I start the first board meeting of the year by asking students to make observations about the other boards individually for 1-2 minutes, then to have a conversation with their neighbor, then share their observations to the group. I stand outside the group, not saying anything, and record all the observations as students discuss. As soon as a student gives a reason for something (such as stating that the slope of their position vs. time graphs being related to the direction of motion), I stop them; “That sounds like a claim to me. A claim is a statement that links your observations to the physical reality that we observed.” We then shift the conversation to trying to support or disprove the claim using our data. For example, students might state that the two groups with negative slope were the two that were traveling to the left. We then come to a consensus as to whether the claim seems to be generally supported by the data. I’ve found this to be a pretty successful tool to help board meetings run smoothly and effectively.
What’s the awesome mistake here?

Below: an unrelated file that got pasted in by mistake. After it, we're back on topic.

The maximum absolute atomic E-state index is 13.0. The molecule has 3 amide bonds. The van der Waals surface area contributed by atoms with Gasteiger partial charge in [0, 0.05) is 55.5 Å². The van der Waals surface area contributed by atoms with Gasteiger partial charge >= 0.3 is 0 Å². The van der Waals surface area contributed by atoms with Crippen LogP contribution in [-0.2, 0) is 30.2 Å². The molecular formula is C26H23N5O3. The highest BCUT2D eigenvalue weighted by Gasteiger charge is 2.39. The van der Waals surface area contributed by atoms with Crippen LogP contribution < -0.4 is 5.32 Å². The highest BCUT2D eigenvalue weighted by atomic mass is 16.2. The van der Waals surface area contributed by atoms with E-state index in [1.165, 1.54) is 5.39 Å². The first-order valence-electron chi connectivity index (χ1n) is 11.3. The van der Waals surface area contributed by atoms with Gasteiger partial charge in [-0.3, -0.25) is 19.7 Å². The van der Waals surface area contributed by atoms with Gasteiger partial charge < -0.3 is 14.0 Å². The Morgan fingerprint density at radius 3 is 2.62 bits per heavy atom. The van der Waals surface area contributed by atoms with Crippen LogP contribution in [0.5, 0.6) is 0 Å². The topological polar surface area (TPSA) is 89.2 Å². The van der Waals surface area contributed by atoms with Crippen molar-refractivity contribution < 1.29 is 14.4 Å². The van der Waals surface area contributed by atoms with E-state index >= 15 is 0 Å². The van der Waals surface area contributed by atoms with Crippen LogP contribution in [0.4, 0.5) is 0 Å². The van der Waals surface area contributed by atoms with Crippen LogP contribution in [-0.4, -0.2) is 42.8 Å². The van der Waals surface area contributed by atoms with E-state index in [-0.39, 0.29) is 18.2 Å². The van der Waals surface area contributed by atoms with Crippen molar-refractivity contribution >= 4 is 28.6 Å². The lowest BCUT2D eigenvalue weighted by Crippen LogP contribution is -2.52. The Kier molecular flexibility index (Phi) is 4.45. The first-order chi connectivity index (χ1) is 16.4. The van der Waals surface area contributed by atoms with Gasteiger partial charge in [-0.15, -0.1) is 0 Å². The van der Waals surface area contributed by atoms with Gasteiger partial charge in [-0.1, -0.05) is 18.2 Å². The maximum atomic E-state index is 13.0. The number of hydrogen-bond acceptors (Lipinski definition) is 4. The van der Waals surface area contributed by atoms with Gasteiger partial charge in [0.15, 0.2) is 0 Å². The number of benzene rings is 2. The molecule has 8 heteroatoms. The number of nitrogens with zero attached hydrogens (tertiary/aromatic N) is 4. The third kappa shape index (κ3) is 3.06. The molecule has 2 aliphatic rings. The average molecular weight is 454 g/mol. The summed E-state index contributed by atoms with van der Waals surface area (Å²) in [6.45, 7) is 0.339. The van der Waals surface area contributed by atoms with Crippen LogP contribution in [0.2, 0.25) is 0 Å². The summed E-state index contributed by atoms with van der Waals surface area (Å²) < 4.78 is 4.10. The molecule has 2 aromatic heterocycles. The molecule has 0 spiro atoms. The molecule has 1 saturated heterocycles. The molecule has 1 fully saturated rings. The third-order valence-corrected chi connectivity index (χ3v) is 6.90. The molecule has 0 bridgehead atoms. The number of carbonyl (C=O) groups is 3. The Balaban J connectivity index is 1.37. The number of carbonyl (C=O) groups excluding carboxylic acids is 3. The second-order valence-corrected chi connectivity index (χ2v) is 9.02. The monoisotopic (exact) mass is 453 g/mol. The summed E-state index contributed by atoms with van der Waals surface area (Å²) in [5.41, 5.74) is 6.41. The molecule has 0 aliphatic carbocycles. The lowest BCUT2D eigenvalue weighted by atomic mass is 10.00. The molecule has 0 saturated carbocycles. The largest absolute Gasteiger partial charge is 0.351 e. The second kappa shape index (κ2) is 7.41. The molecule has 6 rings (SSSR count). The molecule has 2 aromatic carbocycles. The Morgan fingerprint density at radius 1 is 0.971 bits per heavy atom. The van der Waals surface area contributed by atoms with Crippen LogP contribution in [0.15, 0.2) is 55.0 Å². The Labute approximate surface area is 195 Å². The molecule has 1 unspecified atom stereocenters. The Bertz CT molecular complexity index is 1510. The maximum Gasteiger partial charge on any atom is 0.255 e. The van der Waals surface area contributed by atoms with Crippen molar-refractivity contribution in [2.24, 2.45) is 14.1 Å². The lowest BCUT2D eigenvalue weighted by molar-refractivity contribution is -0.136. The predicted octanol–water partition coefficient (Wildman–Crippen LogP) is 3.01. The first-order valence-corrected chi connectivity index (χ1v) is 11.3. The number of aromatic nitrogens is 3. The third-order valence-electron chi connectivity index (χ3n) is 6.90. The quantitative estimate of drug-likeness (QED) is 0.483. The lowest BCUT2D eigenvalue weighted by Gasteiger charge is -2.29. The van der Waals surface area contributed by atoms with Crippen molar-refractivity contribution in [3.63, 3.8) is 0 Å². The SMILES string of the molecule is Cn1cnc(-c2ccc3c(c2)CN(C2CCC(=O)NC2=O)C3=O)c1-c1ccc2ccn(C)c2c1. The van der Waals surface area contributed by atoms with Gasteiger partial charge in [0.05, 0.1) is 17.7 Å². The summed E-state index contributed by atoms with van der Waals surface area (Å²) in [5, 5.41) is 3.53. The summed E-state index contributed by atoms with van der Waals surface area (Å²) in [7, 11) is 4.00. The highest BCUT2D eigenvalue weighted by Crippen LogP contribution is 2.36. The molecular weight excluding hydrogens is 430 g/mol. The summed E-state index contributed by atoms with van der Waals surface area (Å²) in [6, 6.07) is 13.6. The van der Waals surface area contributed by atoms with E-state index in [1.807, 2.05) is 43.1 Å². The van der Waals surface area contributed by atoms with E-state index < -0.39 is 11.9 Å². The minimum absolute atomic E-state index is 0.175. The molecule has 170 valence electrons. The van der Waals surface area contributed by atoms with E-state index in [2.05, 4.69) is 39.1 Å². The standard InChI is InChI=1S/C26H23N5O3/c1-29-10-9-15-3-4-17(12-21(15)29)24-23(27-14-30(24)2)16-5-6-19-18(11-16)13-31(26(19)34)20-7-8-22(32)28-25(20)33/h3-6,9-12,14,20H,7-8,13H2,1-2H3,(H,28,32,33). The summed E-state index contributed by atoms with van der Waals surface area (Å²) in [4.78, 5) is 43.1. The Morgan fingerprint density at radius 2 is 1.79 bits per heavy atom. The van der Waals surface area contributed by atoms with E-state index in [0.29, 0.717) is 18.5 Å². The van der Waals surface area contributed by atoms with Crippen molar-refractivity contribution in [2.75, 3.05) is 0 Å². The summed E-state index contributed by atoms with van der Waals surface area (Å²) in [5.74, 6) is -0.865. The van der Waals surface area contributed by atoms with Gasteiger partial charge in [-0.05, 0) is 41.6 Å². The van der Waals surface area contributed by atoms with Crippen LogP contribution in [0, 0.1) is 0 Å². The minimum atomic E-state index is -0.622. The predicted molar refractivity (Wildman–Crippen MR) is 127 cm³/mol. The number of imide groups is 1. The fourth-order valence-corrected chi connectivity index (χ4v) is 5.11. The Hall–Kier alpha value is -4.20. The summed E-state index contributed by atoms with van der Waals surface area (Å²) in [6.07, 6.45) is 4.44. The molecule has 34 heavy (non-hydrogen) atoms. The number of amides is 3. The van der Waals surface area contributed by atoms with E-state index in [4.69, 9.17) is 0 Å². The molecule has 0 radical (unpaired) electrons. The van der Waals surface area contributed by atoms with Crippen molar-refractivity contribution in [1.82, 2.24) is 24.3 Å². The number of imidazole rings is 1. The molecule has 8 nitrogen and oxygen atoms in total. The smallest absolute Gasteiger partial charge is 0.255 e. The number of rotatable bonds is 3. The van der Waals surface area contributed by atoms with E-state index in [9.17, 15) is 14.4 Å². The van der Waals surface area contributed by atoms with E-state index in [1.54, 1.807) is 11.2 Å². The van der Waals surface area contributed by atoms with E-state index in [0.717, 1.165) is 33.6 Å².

Today we whiteboarded the second half of graph stacks. We were done with 20 minutes to spare, so we went back to the lab so kids could replicate the stacks with motion detectors, carts, and inclined planes. Above you see number 16 (the sheet we whiteboarded is held up next to it), and below you see number 10.
P.S. I heard the term Groking somewhere recently as meaning to understand something in your gut, so that your natural response is the correct one. So I’ve been preaching to my kids about how we’re aiming to grok physics.
Today we started ##CAPM. I took Kelly O’Shea’s idea of starting with a ramp in front of the class for the standard drop of a cart on a ramp, then we discussed the aspects of the situation that we could change to investigate further. Students came up with ramp angle, mass (a later experiment, I said), detector location (at bottom instead of top), push cart down, push cart up. Then I set them loose and they investigated for the rest of the hour, to be discussed and analyzed tomorrow.
I have had a couple students ask me recently, “What exactly is CVPM?” This is what I came up with. Anything you have to add or change?
Today we had our first group problem solving session, and this was typical of at least half the groups. Awesome to see that my emphasis of multiple representations this year seems to be paying off!
I have embraced the value of multiple representations in my second year of modeling. Here I had a group add displacement vectors on the position axis, which helps both with visualizing the displacement on these graphs as well as with the idea of vectors a having both magnitude and direction.